By now, there can be little doubt that America's attempt to curb Iran's runaway nuclear ambitions is in serious trouble.
Despite ongoing negotiations at the United Nations Security Council, Iran is busy publicly defying international demands. Tehran has announced its ability to enrich uranium, and broadcast its plans to build a 3,000-centrifuge cascade - capable of providing the Islamic Republic with enough weapons-grade uranium for two or more nuclear bombs annually - by the spring of 2007.
Given these difficulties, it's not surprising that an old idea has once again begun to resurface. Publicly and privately, many in the West are pushing for face-to-face nuclear talks between Tehran and Washington. Even Iran's hard-line president, Mahmoud Ahmadinejad, got in on the act last week with a long-winded letter to President Bush, an effort "to discuss" what he considered "some of the contradictions and questions" at play.
The goal of all of these proposals? To avoid conflict through "direct engagement," and, ultimately, strike some kind of agreement between Iran and the United States.
It's clear what the Iranian government would gain from such talks. Though internationally, Iran's ayatollahs may appear to be operating from a position of strength, their position is far weaker internally. According to most estimates, just 15% to 20% of Iran's 70 million-person population supports the current government. Serious and sustained international pressure has the ability to make this constituency increasingly uneasy.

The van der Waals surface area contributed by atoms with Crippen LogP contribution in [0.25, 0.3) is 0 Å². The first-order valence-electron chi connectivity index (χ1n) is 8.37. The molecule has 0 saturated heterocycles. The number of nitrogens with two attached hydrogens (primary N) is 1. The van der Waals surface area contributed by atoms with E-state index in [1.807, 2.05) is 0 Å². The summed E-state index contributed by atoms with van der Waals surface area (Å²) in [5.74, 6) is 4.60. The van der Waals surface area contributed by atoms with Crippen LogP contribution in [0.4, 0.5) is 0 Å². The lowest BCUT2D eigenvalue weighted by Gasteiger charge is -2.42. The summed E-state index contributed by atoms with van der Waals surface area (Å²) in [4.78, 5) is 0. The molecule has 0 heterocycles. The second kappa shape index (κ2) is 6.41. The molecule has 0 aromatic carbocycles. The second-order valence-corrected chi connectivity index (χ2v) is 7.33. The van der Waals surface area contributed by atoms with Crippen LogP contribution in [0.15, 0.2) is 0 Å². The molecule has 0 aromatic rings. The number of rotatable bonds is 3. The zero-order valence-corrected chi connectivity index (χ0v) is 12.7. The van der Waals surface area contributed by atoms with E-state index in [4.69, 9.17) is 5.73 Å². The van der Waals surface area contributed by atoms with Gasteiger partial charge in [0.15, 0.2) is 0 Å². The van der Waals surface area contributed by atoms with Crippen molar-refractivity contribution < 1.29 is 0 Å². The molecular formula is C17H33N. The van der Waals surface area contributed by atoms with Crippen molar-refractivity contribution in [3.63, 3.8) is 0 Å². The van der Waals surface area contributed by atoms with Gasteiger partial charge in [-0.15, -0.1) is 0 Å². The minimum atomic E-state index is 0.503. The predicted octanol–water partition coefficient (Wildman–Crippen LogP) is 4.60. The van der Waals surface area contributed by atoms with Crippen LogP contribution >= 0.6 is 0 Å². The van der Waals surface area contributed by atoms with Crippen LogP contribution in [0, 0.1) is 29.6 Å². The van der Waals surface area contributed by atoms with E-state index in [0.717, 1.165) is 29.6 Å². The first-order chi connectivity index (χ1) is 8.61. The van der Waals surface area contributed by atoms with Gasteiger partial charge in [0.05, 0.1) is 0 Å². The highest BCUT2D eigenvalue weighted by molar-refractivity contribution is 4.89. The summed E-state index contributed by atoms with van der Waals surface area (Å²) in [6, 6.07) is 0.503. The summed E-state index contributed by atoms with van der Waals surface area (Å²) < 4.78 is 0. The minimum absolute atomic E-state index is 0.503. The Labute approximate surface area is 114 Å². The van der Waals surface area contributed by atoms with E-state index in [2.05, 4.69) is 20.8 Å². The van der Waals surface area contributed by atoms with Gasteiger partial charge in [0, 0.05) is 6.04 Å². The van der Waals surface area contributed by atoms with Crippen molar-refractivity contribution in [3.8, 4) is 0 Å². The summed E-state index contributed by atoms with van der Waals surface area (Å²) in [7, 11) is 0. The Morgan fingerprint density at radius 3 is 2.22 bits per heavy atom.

An accord between the regime and the United States would change all that. To Iran's captive population, a settlement would suggest that the United States - despite all of its rhetoric - is no longer serious about supporting their urge for change. And to the Iranian leadership, it would signal that Washington doesn't really mean all its tough talk demanding Iran end its support for international terrorism and its pervasive meddling in Iraq.
Should Washington work toward a diplomatic solution to the current nuclear crisis? Absolutely. But sometimes, apparent victories on paper are dangerous in reality. A diplomatic deal that ends up strengthening the Islamic Republic would virtually guarantee that Iran's rogue regime will live to fight another day, by then armed with nuclear weapons.